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Chesney Wold (Frontispiece) and title-page and vignette Jo the Crossing Sweeper by "Phiz" for the Bradbury and Evans edition of Dickens's Bleak House (September 1853).

Pertinent Comments by Michael Steig regarding these Contrasting Plates

Right: Furniss's 1910 revision of the original frontispiece: Chesney Wold, Vol. 11 of the Charles Dickens Library Edition.

The frontispiece and title page, although published originally with the two plates just discussed, were planned with their ultimate position at the opening of the bound edition in mind. The frontispiece shows the manor of Chesney Wold in the distance, evidently at such time as "the waters are out in Lincolnshire" (ch. 2, p. 6), for the foreground shows — with fine dark plate technique — murky, marshy ground, while the trees are blown about in the wind and the sky is full of dark clouds. The manor itself almost bears the aspect of a haunted house; there is no specific indication that this haziness is meant to convey an explicit idea like the fading of the nobility, but the effect of the etching — for me, anyway — is one of ambiguous unpleasantness: loneliness, sterility, the lack of human connection are all suggested. The charcoal working drawing is itself quite different in tone from either steel, having been done with free, broad lines, but it is equally effective in its spooky way.

As a complement to the manor, the small title page vignette shows the opposite end of society — urban humanity in its lowest aspect. The subject is taken from chapter 16 (pp. 156-58), the first description of Jo the crossing-sweeper, and the comparison between the conditions of boy and dog in which the narrator argues that the "brute" is in most respects "far above the human" (p. 158). In the background, to add a touch of urban squalor, Phiz has drawn tiny figures of two ragged women quarrelling, with a shabby man watching idly. In the context of the novel, the contrast between these two etchings emphasizes the indifference of the powerful classes toward the powerless, but also conveys the feeling that the former, especially the nobility, are to be associated with death, the lower classes with life. The original appearance of these plates with those of the Dedlock mausoleum (in the double part) surely strengthens the point. [156-57]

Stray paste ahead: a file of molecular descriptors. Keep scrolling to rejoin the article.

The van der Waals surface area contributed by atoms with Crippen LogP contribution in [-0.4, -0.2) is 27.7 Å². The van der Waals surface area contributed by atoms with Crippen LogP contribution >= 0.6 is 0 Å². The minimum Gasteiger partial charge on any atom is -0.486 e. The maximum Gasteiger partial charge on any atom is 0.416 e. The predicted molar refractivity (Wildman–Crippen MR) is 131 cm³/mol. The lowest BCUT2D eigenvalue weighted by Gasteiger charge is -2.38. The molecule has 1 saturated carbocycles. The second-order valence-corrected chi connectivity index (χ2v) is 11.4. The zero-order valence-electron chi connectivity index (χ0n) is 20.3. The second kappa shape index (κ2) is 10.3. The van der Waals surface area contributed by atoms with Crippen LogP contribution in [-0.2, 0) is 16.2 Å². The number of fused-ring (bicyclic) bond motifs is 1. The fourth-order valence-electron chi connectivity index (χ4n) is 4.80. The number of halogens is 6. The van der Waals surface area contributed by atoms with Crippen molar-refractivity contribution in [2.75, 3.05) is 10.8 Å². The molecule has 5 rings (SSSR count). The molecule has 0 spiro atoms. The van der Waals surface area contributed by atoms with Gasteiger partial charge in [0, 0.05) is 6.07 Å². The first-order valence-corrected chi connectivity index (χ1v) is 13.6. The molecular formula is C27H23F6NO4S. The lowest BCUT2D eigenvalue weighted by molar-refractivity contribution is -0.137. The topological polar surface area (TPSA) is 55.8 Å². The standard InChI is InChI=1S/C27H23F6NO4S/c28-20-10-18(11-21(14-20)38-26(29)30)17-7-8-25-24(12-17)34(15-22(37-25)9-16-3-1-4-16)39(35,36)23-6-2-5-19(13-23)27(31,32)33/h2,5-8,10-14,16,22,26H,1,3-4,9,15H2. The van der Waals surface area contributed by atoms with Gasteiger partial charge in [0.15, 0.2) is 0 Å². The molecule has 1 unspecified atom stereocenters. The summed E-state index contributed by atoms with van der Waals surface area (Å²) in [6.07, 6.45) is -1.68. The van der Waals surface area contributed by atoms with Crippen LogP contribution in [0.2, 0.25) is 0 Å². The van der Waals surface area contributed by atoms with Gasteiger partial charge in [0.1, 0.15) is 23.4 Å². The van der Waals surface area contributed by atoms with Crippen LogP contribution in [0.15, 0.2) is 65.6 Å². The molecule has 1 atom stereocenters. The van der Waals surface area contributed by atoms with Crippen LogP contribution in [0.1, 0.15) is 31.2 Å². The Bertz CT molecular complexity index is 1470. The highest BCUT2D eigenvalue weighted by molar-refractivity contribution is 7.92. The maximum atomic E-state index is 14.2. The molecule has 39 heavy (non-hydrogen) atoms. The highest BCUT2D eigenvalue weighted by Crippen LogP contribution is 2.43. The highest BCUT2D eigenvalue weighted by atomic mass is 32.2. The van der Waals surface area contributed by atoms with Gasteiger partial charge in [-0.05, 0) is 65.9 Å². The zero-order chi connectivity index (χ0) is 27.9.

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Scanned image and text by Philip V. Allingham [You may use these images without prior permission for any scholarly or educational purpose as long as you (1) credit the photographer and (2) link your document to this URL in a web document or cite the Victorian Web in a print one.]


Dickens, Charles. Bleak House. London: Bradbury & Evans. Bouverie Street, 1853.

Dickens, Charles. Bleak House. Project Gutenberg etext prepared by Donald Lainson, Toronto, Canada (, with revision and corrections by Thomas Berger and Joseph E. Loewenstein, M. D. Seen 9 November 2007.

_____. Bleak House. Illustrated by Harry Furniss. The Charles Dickens Library Edition. London: Educational Book Company, 1910. Vol. 11.

Steig, Michael. Chapter 6. "Bleak House and Little Dorrit: Iconography of Darkness." Dickens and Phiz. Bloomington & London: Indiana U. P., 1978. Pp. 131-172.

Created 22 November 2019

Last modified 31 January 2020